12. The High Court found that evidence was adduced to show that the husband of the plaintiff had substantial income and he owned an ambassador car. In view of this evidence, High Court held that properties at items 1 & 2 are joint family properties.
13. The learned counsel for the appellant contended that without any evidence the High Court came to a finding that the husband of the plaintiff No.1 had substantial income. From the list of the documentary evidence produced before the Trial Court nothing appears on record to indicate that there was any document evidencing the income of the husband of the plaintiff No.1. Therefore the High Court fell into an error by holding that though the properties at item Nos.1 & 2 are recorded in the name of the appellants, they are joint family properties.
14. Section 14(1) of the Hindu Succession Act (hereinafter referred to as the Act) has a bearing on the issue. As the properties at item Nos. 1 & 2 are recorded in the name of the appellant, in the absence of any evidence to the contrary in this case, the appellant by operation of Section 14(1) of the said Act is the full owner of those properties. In the facts of this case discussed above it has to be accepted that those 6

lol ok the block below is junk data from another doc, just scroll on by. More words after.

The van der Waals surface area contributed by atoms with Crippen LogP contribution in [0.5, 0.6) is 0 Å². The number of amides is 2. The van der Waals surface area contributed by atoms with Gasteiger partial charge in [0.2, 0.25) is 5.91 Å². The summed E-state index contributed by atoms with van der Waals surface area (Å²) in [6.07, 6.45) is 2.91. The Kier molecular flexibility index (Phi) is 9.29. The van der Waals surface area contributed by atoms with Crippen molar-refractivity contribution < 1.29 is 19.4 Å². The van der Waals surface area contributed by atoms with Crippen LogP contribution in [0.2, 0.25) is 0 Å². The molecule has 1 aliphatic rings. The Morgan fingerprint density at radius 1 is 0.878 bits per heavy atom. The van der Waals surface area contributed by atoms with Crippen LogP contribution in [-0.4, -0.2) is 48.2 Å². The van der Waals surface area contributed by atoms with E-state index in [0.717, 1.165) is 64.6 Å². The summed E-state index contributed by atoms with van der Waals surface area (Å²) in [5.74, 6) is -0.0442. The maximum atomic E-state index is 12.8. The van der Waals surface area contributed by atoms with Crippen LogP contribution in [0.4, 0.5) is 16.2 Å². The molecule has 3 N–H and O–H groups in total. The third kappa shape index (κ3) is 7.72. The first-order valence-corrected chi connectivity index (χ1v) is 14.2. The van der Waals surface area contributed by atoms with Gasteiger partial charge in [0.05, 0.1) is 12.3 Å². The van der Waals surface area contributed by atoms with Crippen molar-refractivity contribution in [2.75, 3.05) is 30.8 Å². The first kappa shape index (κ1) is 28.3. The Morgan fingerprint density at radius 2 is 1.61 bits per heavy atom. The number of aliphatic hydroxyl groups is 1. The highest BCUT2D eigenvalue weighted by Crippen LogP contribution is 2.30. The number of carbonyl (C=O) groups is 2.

properties are not joint properties but the appellant is the sole owner of those properties.
15. The principle laid down in Section 14(1) of the said Act has been read by courts in a very comprehensive manner since the said Act overrides the old law on Stri Dhana in respect of properties possessed by female Hindu. In Eramma Vs. Veerupana and others – AIR 1966 SC 1879, Justice Ramaswami speaking for the Court held that Section 14(1) of the Act contemplates that a female Hindu, who in the absence of the said provision would have been a limited owner of the property, will now become full owner by virtue of the said section. Such female Hindu will have all powers of disposition to make the estate heritable by their own heirs and not revertible to the heirs of the last male holder.